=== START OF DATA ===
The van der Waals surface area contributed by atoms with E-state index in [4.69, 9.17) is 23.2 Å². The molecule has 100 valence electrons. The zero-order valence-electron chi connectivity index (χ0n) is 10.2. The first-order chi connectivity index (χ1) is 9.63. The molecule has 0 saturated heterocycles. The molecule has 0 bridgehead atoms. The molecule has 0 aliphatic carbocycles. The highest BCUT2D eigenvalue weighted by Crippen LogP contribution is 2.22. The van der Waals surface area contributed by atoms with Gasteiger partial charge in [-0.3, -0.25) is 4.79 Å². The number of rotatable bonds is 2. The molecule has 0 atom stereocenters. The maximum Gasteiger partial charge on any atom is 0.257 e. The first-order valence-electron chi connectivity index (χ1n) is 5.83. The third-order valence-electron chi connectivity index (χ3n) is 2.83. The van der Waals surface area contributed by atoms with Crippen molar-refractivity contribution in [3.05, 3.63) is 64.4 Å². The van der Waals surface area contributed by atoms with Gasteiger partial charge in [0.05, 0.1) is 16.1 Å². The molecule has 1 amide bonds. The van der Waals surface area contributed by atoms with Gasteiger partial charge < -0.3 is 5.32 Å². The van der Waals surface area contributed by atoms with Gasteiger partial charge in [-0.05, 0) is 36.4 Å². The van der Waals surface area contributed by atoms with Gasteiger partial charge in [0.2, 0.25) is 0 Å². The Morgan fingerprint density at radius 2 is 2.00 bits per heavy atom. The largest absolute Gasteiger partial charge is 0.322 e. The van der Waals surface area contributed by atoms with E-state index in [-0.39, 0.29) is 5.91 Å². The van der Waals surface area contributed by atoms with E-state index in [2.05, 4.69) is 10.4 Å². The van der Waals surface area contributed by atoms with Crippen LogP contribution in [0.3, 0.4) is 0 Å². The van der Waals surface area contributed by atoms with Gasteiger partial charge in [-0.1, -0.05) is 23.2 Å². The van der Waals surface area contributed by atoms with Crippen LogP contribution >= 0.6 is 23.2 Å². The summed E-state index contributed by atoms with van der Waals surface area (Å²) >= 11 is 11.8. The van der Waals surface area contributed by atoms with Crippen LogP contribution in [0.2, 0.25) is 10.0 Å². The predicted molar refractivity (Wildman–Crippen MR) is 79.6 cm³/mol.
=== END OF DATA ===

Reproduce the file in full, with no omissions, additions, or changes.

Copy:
The van der Waals surface area contributed by atoms with E-state index in [4.69, 9.17) is 23.2 Å². The molecule has 100 valence electrons. The zero-order valence-electron chi connectivity index (χ0n) is 10.2. The first-order chi connectivity index (χ1) is 9.63. The molecule has 0 saturated heterocycles. The molecule has 0 bridgehead atoms. The molecule has 0 aliphatic carbocycles. The highest BCUT2D eigenvalue weighted by Crippen LogP contribution is 2.22. The van der Waals surface area contributed by atoms with Gasteiger partial charge in [-0.3, -0.25) is 4.79 Å². The number of rotatable bonds is 2. The molecule has 0 atom stereocenters. The maximum Gasteiger partial charge on any atom is 0.257 e. The first-order valence-electron chi connectivity index (χ1n) is 5.83. The third-order valence-electron chi connectivity index (χ3n) is 2.83. The van der Waals surface area contributed by atoms with Crippen molar-refractivity contribution in [3.05, 3.63) is 64.4 Å². The van der Waals surface area contributed by atoms with Gasteiger partial charge in [0.05, 0.1) is 16.1 Å². The molecule has 1 amide bonds. The van der Waals surface area contributed by atoms with Gasteiger partial charge < -0.3 is 5.32 Å². The van der Waals surface area contributed by atoms with Gasteiger partial charge in [-0.05, 0) is 36.4 Å². The van der Waals surface area contributed by atoms with Gasteiger partial charge in [0.2, 0.25) is 0 Å². The Morgan fingerprint density at radius 2 is 2.00 bits per heavy atom. The largest absolute Gasteiger partial charge is 0.322 e. The van der Waals surface area contributed by atoms with E-state index in [-0.39, 0.29) is 5.91 Å². The van der Waals surface area contributed by atoms with E-state index in [2.05, 4.69) is 10.4 Å². The van der Waals surface area contributed by atoms with Crippen LogP contribution in [0.3, 0.4) is 0 Å². The van der Waals surface area contributed by atoms with Gasteiger partial charge in [-0.1, -0.05) is 23.2 Å². The van der Waals surface area contributed by atoms with Crippen LogP contribution >= 0.6 is 23.2 Å². The summed E-state index contributed by atoms with van der Waals surface area (Å²) >= 11 is 11.8. The van der Waals surface area contributed by atoms with Crippen LogP contribution in [0.2, 0.25) is 10.0 Å². The predicted molar refractivity (Wildman–Crippen MR) is 79.6 cm³/mol.